This mid-March weekend was the ultimate spring getaway for H and me in Lynchburg—it was just warm enough to venture outside after the long winter cooped up indoors. My niece’s second birthday was on Saturday, so we planned a weekend in Lynchburg around the birthday get-together. We love exploring downtown Lynchburg (or at least I do, and H tolerates it) and seeing local historic sites, so we had a lot planned.
We drove to Lynchburg on Friday after work, stopping in Charlottesville for some greasy Cookout goodness. Every time we drive to Lynchburg from DC, I take 29-business so we come over the hill from Amherst County and see the gorgeous view of downtown across the James River, preferably while blasting Wagon Wheel or another Old Crow Medicine Show song. We got to Lynchburg tired from the drive but looking forward to a full day on Saturday!
Saturday morning we woke up and went to Mama Crockett’s Cider Doughnuts downtown with my dad, renowned doughnut connoisseur. Mama Crockett’s started as a food truck (that’s right, Lynchburg, Virginia is now cool enough to have food trucks) and eventually opened a super-retro storefront downtown with a metallic aquamarine interior. We all ordered apple cider doughnuts; I got mine with Nutella dip and H got his with an apple cider slushie, which is evidently a thing (?). The store was empty when we got there, but by the time we got our doughnuts the line was out the door.
Post-doughnuts, we stopped at the Lynchburg Farmer’s Market so I could buy some fresh daffodils, and then we tagged along with my dad on a few more errands. The weather was bright but chilly—I wore a white cable-knit sweater, light-wash jeans, and suede smoking slippers. I finished the outfit with my Barbour to block the wind, these awesome tortoiseshell sunglasses, and a huge leather tote.
That afternoon, H and I visited Poplar Forest, Thomas Jefferson’s restored summer home. Driving to the house was like traveling back in time—we turned onto a gravel road and went from a suburban neighborhood to rolling hills of farmland. We wound our way through the fields and arrived at the visitors’ center, where we joined the next tour. The tour guide led our group through the house, which is octagonal, with a two-story dining room in the center and smaller rooms that form the angles of the octagon. The house has been restored but has minimal furniture, so we could see the architectural bones of the house that Jefferson planned so carefully. We explored the wing and basement, which held the kitchen, smokehouse, workrooms, and slaves’ quarters, on our own.
I realized that although I had been to Poplar Forest before, the wing and basement hadn’t been restored the last time I visited. Jefferson’s unique design ideas, which didn’t always hold up to reality, make Poplar Forest interesting—he originally built only an outdoor staircase for the servants to get from the kitchen to the dining room, but something (probably the colder meals in the winter) convinced him to add an indoor staircase. They also documented the restoration process at Poplar Forest in one bedroom, which is only partially restored so you can see the ghost marks from timbers on the brick walls, and the basement.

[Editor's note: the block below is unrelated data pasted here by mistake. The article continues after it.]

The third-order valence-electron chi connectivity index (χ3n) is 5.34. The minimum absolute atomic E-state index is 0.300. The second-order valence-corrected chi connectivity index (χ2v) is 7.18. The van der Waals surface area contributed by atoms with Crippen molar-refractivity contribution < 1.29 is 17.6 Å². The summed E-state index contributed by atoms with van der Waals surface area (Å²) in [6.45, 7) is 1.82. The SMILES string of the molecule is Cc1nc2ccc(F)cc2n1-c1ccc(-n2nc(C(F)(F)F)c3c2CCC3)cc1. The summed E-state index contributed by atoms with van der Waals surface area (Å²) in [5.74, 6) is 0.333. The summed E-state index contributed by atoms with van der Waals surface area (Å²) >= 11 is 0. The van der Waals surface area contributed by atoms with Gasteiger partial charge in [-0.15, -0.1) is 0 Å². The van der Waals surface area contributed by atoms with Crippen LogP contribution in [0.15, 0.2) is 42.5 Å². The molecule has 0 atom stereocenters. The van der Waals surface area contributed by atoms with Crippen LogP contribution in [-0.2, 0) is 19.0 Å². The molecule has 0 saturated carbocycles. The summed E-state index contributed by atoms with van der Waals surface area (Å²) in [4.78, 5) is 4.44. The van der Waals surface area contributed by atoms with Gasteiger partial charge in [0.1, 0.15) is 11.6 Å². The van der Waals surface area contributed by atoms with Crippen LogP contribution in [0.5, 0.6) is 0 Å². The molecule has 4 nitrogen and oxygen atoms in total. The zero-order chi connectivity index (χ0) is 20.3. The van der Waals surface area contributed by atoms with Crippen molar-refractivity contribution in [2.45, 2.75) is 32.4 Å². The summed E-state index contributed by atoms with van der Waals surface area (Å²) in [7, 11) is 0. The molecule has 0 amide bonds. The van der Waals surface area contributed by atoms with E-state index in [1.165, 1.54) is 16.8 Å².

After we had seen the house, we checked out the gardens, although it was too early for much to be blooming. The house is landscaped perfectly so your view from the outside is like Jefferson’s would have been—just trees and farmland. Once we were done exploring, we left for my niece’s birthday party. I had changed from what I wore to the farmer’s market into a dark floral dress, black tights, and black heeled booties, with my Barbour jacket for warmth, so we could go straight to from Poplar Forest to the party.
My niece’s birthday party was small, just my sister-in-law’s family and my family, and we were thrilled to see my niece and get a chance to hold my newborn nephew. Instead of a big cake, there were cupcakes with fabulous icing, and after we sang happy birthday and ate cupcakes we watched my niece open her presents. My niece is almost too little for presents—once she unwraps one, she wants to open it and start playing with it right away, not unwrap another present.
The party wound down around five o’clock, so my parents and H and I headed to dinner at El Jefe, a taqueria in a converted garage downtown. I was worried that it would be crowded since a friend had mentioned on social media that she was going to a St. Patrick’s Day bar crawl downtown that Saturday, but we decided that a tequila bar wouldn’t be involved in a St. Patrick’s Day bar crawl. We were wrong—Lynchburg only has a few bars (and the Irish pub had the bad luck to lose their liquor license a few days before), so El Jefe was packed. We found a table on a heated patio, though, and the tacos were delicious as always.
Sunday morning we were up early for church downtown, and then we went to Market at Main, another Lynchburg favorite, for brunch. H and I went to my brother and sister-in-law’s house again to spend a little more time with them, my niece, and my nephew. We headed home after that, happy after a weekend full of good food and family time.
Did you go anywhere this spring? What’s your ideal spring getaway? Let me know in the comments!